Imagine:

  • The British Council is stripped of its privileged position in the commercial market and its mission in TEFL becomes to lead real change and innovation. 
  • Cambridge Assessment scraps CELTA and appoints Glenn Fulcher as its CEO. 
  • Frank and open criticism of the ELT establishment is encouraged.
  • The cosy culture of “Using Cereals Packets to make your own Flash Cards” is replaced by a culture of critical pedagogy.
  • IATEFL and TESOL scrap the Exhibitors Hall at their conferences. 
  • ELT publishers stop producing coursebooks.

The whole edifice of the ELT industry comes crashing down, leaving the way free for something better. Something local, vibrant, relevant, learner-centred, and EFFICIENT. For this to happen we need a groundswell of local action, and a change of heart and mind. We really must take Long’s principled, practical, proven approach more seriously. It’s by far the best way I’ve seen to rescue ELT from the hopeless state it’s in, and it could lead to a situation in ELT where teachers, as Long says, “match the expectations we have that purveyors of services (physicians, lawyers, nurses, architects, engineers, etc.) will provide what we need, and not simply dish out the same product to everyone”.

We hide behind so many well-rehearsed excuses: It’s too complicated; I’m too busy; They’re too busy; My boss won’t let me, The students wouldn’t like it; It’s not so bad – I like order, you like order, we all like order. Etc., etc.,; we take what we mistakenly see as the easy way out and so on it goes. The establishment figures of ELT who block up the hall and just won’t get out of the way spin the same familiar message, the one they’ve been trotting out for 30 years now, that coursebook-driven ELT is just fine and dandy. Well, it isn’t. And there is now, thanks to Long’s evolving work, a splendid alternative. The times they are a changing.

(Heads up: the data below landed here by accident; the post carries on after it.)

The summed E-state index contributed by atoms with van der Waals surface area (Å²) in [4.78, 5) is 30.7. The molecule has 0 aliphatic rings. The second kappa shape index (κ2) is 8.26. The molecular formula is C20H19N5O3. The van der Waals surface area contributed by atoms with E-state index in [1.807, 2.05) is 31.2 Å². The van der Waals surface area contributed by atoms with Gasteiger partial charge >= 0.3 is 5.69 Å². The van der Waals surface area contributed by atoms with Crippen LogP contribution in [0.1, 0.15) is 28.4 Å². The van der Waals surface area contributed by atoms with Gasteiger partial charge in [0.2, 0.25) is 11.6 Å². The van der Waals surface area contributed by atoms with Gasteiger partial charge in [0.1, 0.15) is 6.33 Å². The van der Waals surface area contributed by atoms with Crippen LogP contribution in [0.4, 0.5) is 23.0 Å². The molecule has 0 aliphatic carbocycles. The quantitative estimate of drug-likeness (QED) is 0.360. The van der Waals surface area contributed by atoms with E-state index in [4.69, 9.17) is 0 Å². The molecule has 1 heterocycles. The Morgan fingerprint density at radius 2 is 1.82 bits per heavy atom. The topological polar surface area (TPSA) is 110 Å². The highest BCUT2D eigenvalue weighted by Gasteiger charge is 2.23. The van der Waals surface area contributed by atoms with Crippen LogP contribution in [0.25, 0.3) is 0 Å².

Long’s References list.

Auerbach, E. R., & Burgess, D. (1985). The hidden curriculum of survival ESL. TESOL Quarterly 19, 3, 475-495.

Bartlett, N. D. (2005). A double shot 2% mocha latte, please, with whip: Service encounters in two coffee shops and at a coffee cart. In Long, M. H. (ed.), Second language needs analysis (pp. 305-343). Cambridge: Cambridge University Press. Cathcart, R. L. (1989). Authentic English and the survival English curriculum. TESOL Quarterly 23, 1, 105-126.

Granena, G. (2008). Elaboration and simplification in scripted and genuine telephone service encounters. International Review of Applied Linguistics 46, 2, 137-166.

Long, M. (2015) Second Language Acquisition and Task-based Language Teaching. London, Wiley. 

Serafini, E. J., Lake, J. B., & Long, M. H. (2015). Methodological improvements in identifying specialized learner needs. English for Specific Purposes 40, 11-26.

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2 thoughts on “Imagine

  1. Thanks for this Darren – good to see the educational practice of coursebook-driven “learning” being challenged by studies using emprical evidence.